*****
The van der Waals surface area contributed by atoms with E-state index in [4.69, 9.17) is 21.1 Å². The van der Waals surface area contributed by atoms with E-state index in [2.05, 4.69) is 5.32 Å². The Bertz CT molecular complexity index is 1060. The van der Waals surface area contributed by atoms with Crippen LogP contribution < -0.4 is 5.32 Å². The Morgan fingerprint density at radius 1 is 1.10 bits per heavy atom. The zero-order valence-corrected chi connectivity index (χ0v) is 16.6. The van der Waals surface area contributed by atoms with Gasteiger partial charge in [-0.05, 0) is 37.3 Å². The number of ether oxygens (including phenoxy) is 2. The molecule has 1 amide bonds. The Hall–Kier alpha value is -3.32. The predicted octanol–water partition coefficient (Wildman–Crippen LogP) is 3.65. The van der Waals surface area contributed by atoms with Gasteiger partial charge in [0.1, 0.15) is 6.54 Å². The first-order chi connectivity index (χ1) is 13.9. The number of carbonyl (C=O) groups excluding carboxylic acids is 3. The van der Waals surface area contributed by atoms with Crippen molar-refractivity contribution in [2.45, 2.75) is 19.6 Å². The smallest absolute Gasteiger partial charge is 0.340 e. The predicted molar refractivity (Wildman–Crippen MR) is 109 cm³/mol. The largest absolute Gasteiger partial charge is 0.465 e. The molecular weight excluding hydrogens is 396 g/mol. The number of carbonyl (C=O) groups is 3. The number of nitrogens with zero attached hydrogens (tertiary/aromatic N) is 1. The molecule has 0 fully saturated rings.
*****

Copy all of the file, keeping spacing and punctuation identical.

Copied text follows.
The van der Waals surface area contributed by atoms with E-state index in [4.69, 9.17) is 21.1 Å². The van der Waals surface area contributed by atoms with E-state index in [2.05, 4.69) is 5.32 Å². The Bertz CT molecular complexity index is 1060. The van der Waals surface area contributed by atoms with Crippen LogP contribution < -0.4 is 5.32 Å². The Morgan fingerprint density at radius 1 is 1.10 bits per heavy atom. The zero-order valence-corrected chi connectivity index (χ0v) is 16.6. The van der Waals surface area contributed by atoms with Gasteiger partial charge in [-0.05, 0) is 37.3 Å². The number of ether oxygens (including phenoxy) is 2. The molecule has 1 amide bonds. The Hall–Kier alpha value is -3.32. The predicted octanol–water partition coefficient (Wildman–Crippen LogP) is 3.65. The van der Waals surface area contributed by atoms with Gasteiger partial charge in [0.1, 0.15) is 6.54 Å². The first-order chi connectivity index (χ1) is 13.9. The number of carbonyl (C=O) groups excluding carboxylic acids is 3. The van der Waals surface area contributed by atoms with Crippen molar-refractivity contribution in [2.45, 2.75) is 19.6 Å². The smallest absolute Gasteiger partial charge is 0.340 e. The predicted molar refractivity (Wildman–Crippen MR) is 109 cm³/mol. The largest absolute Gasteiger partial charge is 0.465 e. The molecular weight excluding hydrogens is 396 g/mol. The number of carbonyl (C=O) groups is 3. The number of nitrogens with zero attached hydrogens (tertiary/aromatic N) is 1. The molecule has 0 fully saturated rings.